Committee Chair

Roblyer, M.D.; Petzko, Vicki

Committee Member

Freeman, John; Lawson, Dan


Dept. of Education


College of Health, Education, and Professional Studies


University of Tennessee at Chattanooga

Place of Publication

Chattanooga (Tenn.)


This study focused on the problem of an increasing number of special education- related lawsuits against school districts. The purpose was to identify information in past special education due process cases and current school system practices that may help reduce or prevent a school system’s likelihood of facing potential litigation in special education. Research questions were: (1) What percentage of the collection of final orders (CFO) cases fall into each descriptor of the following categories: sex, disability type, school system size description, age, prevailing party, filing party, and issue s? (2) Are there noticeable differences between the CFO and the population at-large in any descriptor category, in terms of percentages of cases? (3) Are there any descriptor variables or combinations of variables that reliably predict an outcome in favor of the system in CFO cases? (4) Based on a content analysis of responses from special education directors, what are common themes of district-level practices that have been put into place to prevent cases from going to due process? A mixed-methods approach was used in this study to provide a more complete perspective on current conditions in special education litigation and strategies to prevent it. Quantitative methods were used to analyze characteristics of the CFO found at the Tennessee Department of Education website. First, frequencies and percentages were calculated for each descriptor obtained from the CFO. Percentages from the CFO were compared with the current special education population of Tennessee. A logistic regression was done to determine if any variables predicted an outcome in favor of the school system. Finally, Tennessee special education directors were interviewed, and their comments were analyzed to determine trends in perceptions. Findings showed that three disability types were over-represented in the CFO: mental-retardation, emotional disturbance, and autism. Two disability types were found to contribute to an outcome in favor of the school system, though results had low reliability for future prediction. Interviews of special education directors in Tennessee identified: issues involved in special education, disability types that present special challenges, and recommendations to help prevent future litigation. Recommendations to school systems are given based on these findings.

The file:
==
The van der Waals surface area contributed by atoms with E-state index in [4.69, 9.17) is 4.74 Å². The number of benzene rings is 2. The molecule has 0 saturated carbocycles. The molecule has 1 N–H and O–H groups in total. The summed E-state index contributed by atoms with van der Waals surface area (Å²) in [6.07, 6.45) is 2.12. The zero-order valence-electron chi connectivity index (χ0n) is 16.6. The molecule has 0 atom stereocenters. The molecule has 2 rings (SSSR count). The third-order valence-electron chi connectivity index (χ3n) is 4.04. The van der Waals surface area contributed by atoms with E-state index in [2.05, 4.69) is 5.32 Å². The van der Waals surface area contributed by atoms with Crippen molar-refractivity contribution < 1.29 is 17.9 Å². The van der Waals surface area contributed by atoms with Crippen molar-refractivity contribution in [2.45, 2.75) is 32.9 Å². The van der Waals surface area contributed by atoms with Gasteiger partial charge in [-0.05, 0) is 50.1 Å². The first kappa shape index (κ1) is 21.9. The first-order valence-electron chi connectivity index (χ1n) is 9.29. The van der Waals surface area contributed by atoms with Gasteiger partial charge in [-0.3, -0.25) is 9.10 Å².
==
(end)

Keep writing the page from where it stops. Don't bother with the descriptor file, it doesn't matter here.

Ed. D.; A dissertation submitted to the faculty of the University of Tennessee at Chattanooga in partial fulfillment of the requirements of the degree of Doctor of Education.




Special education -- Law and legislation -- United States


Educational Leadership

Document Type

Doctoral dissertations




x, 106 leaves